Do you remember a time when you were a kid and your body was silent? Unless you fell off your bicycle or were attacked by a swarm of bees, your body really didn’t have much of anything to say to you. I remember times when it seemed that I didn’t even have a body at all. My body was just a silent partner who always did what I asked.
As we age, our bodies become more vocal and more in need of consideration. How does this play into a forever house?
If I could impart only a single word to act as a mantra for designing a forever house, it would be “change”. Yes, your body will change. Your eyesight, your mobility, your strength, your hearing, your dexterity and a whole host of other things will change. While it is highly important to anticipate and plan for these types of bodily changes, the most important change is in how you see and use your house. I’m suggesting that it’s necessary to engage your house as a creative partner in change.
Thus, when I say plan for change, I’m talking more about adopting a mindset rather than consulting a checklist of aging-in-place considerations. Your forever house will fail if you conceive it as a static entity or a highly specialized machine to be rigidly optimized. A forever house needs to be whole-bodied, limber and flexible enough to meet you where you live.
How you inhabit a house should change naturally and gracefully over time rather than be prescribed, fossilized. Let’s shift our focus on change beyond that of our own aging for a moment. As humans, earth-living creatures that we are, the changes of season, day/night rhythm, and weather fluctuations all affect our bodies. A well-designed house puts you at ease with these forms of change – even encourages an appreciation of them.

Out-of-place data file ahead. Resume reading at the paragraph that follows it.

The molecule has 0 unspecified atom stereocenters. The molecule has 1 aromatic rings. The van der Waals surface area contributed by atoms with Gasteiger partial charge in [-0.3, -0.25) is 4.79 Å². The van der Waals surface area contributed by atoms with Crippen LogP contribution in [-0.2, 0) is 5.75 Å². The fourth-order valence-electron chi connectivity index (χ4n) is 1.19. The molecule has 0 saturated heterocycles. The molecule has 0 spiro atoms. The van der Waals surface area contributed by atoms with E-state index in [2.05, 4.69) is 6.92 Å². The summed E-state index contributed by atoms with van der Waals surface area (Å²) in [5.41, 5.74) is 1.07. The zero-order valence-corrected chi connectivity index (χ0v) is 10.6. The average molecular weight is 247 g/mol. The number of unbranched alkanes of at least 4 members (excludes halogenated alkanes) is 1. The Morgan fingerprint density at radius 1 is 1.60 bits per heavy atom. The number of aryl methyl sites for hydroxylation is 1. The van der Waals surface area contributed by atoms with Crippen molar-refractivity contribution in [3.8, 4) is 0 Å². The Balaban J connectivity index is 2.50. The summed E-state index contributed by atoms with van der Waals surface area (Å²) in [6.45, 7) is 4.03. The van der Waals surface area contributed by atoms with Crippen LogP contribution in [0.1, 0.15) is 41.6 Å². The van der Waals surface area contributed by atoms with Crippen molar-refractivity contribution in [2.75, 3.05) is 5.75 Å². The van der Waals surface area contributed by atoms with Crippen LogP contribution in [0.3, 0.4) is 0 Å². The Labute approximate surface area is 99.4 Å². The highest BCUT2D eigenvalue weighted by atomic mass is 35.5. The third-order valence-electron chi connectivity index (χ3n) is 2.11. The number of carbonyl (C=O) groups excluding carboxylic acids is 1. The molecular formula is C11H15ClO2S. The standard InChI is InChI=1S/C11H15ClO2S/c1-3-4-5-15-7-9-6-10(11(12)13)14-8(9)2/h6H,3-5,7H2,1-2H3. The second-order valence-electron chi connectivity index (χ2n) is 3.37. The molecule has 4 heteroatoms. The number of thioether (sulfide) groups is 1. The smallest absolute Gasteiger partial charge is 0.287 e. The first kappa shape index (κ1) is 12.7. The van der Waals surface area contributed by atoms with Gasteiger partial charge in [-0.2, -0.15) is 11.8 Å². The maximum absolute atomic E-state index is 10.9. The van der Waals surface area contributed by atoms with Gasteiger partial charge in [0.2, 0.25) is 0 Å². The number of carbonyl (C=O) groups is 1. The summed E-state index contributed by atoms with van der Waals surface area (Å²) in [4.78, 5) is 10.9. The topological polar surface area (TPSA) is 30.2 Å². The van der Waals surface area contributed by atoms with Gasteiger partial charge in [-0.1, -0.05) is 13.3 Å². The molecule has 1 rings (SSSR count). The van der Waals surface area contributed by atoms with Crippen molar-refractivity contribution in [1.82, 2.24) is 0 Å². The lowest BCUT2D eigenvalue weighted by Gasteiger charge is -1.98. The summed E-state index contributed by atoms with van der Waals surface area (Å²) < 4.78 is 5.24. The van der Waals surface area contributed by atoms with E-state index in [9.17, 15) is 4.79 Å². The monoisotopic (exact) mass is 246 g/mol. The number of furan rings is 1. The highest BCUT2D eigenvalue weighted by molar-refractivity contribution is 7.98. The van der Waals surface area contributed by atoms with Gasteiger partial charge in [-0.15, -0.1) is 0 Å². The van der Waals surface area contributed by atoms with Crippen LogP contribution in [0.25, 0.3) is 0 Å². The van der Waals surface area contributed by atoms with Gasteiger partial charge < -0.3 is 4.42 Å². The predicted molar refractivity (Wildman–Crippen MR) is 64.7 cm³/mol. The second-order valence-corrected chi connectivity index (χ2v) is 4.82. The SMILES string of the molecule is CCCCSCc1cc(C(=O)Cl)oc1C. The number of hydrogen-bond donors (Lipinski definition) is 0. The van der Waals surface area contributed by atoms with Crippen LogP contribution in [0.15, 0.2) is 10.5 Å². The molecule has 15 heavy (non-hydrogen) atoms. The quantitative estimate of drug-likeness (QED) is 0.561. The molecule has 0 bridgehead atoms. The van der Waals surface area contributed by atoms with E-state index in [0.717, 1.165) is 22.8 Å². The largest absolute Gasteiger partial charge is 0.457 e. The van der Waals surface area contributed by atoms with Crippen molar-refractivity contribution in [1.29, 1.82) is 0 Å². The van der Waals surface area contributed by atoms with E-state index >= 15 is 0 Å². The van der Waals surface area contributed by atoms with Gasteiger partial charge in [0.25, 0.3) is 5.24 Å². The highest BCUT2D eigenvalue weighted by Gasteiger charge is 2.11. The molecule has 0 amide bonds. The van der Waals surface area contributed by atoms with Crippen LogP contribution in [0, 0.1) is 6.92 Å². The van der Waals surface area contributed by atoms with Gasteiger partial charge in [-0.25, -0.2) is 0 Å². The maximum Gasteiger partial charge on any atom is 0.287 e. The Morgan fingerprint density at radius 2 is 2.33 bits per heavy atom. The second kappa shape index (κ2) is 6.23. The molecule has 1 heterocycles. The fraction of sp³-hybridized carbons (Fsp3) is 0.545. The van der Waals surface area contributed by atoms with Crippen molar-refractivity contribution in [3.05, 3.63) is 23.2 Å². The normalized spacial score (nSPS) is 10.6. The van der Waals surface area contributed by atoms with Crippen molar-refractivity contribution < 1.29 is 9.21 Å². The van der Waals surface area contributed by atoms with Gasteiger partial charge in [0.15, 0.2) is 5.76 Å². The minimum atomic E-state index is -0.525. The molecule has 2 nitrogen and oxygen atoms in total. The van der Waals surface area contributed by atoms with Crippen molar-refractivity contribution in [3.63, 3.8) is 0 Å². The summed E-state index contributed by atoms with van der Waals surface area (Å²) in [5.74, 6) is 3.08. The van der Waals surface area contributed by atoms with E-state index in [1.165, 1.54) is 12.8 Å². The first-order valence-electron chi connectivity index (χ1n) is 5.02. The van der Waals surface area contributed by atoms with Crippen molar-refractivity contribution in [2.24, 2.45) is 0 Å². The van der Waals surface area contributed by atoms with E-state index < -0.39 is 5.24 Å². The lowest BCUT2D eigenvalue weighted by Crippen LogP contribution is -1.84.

An example of living with seasonal change from centuries ago is evident in the plans of English manor houses. Among a vast array of rooms, some are identified with seasonal titles, such as “winter porch” or “summer kitchen”. I’ve always imagined an annual internal migration occurring among these rooms to capture the best qualities of thermal comfort and views from each.
But what’s applicable in this day and age? What makes sense for anticipating the needs of reduced physical mobility? What happens if we find greater comfort in a single room than a rambling estate? The goal of any house is to consistently provide shelter and comfort to inhabitants – and provide options.
While different from the seasonal migration inside a great English manor, I would suggest that you anticipate how specific spaces may play host to a variety of uses over time. Let’s say, for example, that I’ve always had a dream to live in a tree house. I design a glassy second floor perch enveloped in a canopy of trees for my bedroom. On the first floor, perhaps I situate a study or guestroom in a sunny east corner. Why assume that I’ll always use the same bedroom for the rest of my life – particularly if it comes with investing in an elevator as a form of mobility insurance? Here is where creative envisioning comes into play.
The abundant morning sun of your ground floor study may in fact become a far more desirable companion than an upper-story tree canopy as you age. Your upstairs bedroom could become a desirably distant lodging place for visiting family members — or an in-house caregiver, or an income-generating student renter.
The goal of thoughtful design is to present highly attractive options to meet changing needs. While other essays here will tackle the details of universal design and aging in place, I would urge forever house aspirants to maintain a flexible vision. A house may be constructed of rigid materials, but you’ll want to breathe the capability for change into how the spaces are conceived.